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1 of 2. An anti-government protester with clothing wrapped around his head, holds a slingshot as protesters try to get back to Manama's Farook Junction, also known as Pearl Square, in Karanna, west of Manama September 23, 2011.
Credit: Reuters/Hamad I Mohammed.
By Andrew Hammond
Wed Sep 28, 2011 10:07am EDT
MANAMA (Reuters) - In the rubbish-strewn streets of Sanabis, the police are on the prowl for the culprits.
A group of Shi'ite teenagers and women, some of them mothers, some of them single, scuttle into a nearby house, putting out the lights as men get out of cars and drag some boys down from a rooftop across the street.
The incriminating item is hurriedly stuffed down the back of a sofa, letting out a small noise which threatens for a few seconds to give the game away. But the danger passes. The police move on and the small plastic bugle is whipped out once more.
The vuvuzela -- used here to pipe out the phrase "Down with Hamad," Bahrain's king -- has become one of the mundane props in a game of brinkmanship between the Sunni Muslim ruling elite and majority Shi'ites who see confirmation in the daily clashes with police that they are oppressed.
"All people are doing is shouting slogans or using a bugle. But police are entering people's houses and arresting them," says one of the women, an unmarried government employee.
Bahrain has been in turmoil since pro-democracy protests, inspired by revolts in Egypt and Tunisia, took to the streets in February.
But a fight that started as an attempt to foster the Gulf region's first real democracy now often looks more like a sectarian conflict between Sunni and Shi'ite, as well as a power struggle between the two powers who seek to champion them -- Saudi Arabia and Iran.
The government invited Sunni neighbor Saudi Arabia to send troops to help crush the movement in March, saying the mostly Shi'ite protesters had sectarian motives and backing from Iran, but the island state has remained tense ever since.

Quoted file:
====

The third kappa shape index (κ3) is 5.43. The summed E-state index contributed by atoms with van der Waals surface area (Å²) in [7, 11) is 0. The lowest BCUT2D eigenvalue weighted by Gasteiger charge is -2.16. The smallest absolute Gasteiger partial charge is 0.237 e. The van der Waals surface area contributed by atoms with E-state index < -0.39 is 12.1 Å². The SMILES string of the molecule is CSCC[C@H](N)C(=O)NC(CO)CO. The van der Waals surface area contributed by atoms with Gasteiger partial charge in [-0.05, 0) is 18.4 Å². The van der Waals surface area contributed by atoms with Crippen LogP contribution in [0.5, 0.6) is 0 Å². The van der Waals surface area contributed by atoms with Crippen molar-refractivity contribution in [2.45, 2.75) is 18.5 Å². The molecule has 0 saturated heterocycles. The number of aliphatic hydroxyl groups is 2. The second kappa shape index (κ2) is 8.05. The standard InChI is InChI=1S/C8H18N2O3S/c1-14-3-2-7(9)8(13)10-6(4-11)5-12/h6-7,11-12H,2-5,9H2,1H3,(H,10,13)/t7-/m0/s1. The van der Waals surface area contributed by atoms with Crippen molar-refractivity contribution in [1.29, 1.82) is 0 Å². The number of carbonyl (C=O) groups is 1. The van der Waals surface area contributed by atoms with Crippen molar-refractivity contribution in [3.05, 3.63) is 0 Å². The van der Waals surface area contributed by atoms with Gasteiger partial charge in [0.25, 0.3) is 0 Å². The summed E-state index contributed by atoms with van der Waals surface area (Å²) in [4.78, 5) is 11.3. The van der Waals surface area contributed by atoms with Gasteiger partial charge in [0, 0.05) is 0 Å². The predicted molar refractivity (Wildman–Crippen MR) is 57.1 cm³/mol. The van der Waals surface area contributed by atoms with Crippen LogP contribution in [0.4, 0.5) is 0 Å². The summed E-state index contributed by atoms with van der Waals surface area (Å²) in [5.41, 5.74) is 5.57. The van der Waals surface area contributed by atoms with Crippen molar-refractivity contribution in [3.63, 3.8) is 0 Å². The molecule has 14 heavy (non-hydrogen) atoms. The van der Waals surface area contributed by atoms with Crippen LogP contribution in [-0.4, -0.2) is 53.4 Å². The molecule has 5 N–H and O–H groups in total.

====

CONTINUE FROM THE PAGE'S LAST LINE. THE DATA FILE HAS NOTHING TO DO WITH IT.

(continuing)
Around 30 people died during the disturbances earlier this year, mostly Shi'ites protesters but also some police and Asian expatriates, but the figure has risen to around 40 in ongoing clashes in Shi'ite villages as government measures to calm the situation fall flat.
By-elections were held last week to fill parliamentary seats vacated by the leading opposition group, the Shi'ite-based Wefaq party, after security forces first killed activists in February, but a Wefaq boycott managed to embarrass the authorities.
Only 17 percent of eligible voters cast ballots, effectively ruining government efforts to delegitimize Wefaq as the main voice of the Shi'ite electorate who demand ceding real powers to parliament and removal of a prime minister -- an uncle of the king -- who has been there for four decades.
The women in Sanabis, a lower-middle-class suburb of the capital that has developed into one of the strongholds of anti-government feeling, say there can be no compromise with a government that looks down on them as rural Shi'ites of second-class status.
"The government has to go, the crimes are too big now. Through continuous revolution, we cannot stop and cannot surrender," says Fatima, a mother of one.
Most Shi'ites look to Bahrain's most senior Shi'ite cleric Issa Qassem for guidance in religious affairs, though others may follow clerics in Iraq, Lebanon or Iran.